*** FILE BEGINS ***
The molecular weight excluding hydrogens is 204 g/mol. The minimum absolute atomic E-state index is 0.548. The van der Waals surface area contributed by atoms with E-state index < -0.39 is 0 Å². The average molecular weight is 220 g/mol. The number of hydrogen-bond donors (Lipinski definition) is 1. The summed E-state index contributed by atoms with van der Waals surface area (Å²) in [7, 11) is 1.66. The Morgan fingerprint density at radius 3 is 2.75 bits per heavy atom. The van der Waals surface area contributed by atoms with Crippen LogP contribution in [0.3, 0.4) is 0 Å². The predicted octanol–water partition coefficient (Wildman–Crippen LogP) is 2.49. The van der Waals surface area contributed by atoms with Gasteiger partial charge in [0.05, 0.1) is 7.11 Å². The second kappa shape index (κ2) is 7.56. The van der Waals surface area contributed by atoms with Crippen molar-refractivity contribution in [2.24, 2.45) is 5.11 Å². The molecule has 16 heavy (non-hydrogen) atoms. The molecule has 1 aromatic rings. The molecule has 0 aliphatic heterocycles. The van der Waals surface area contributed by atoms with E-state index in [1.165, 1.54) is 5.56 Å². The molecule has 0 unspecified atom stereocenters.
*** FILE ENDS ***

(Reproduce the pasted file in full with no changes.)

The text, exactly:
The molecular weight excluding hydrogens is 204 g/mol. The minimum absolute atomic E-state index is 0.548. The van der Waals surface area contributed by atoms with E-state index < -0.39 is 0 Å². The average molecular weight is 220 g/mol. The number of hydrogen-bond donors (Lipinski definition) is 1. The summed E-state index contributed by atoms with van der Waals surface area (Å²) in [7, 11) is 1.66. The Morgan fingerprint density at radius 3 is 2.75 bits per heavy atom. The van der Waals surface area contributed by atoms with Crippen LogP contribution in [0.3, 0.4) is 0 Å². The predicted octanol–water partition coefficient (Wildman–Crippen LogP) is 2.49. The van der Waals surface area contributed by atoms with Gasteiger partial charge in [0.05, 0.1) is 7.11 Å². The second kappa shape index (κ2) is 7.56. The van der Waals surface area contributed by atoms with Crippen molar-refractivity contribution in [2.24, 2.45) is 5.11 Å². The molecule has 16 heavy (non-hydrogen) atoms. The molecule has 1 aromatic rings. The molecule has 0 aliphatic heterocycles. The van der Waals surface area contributed by atoms with E-state index in [1.165, 1.54) is 5.56 Å². The molecule has 0 unspecified atom stereocenters.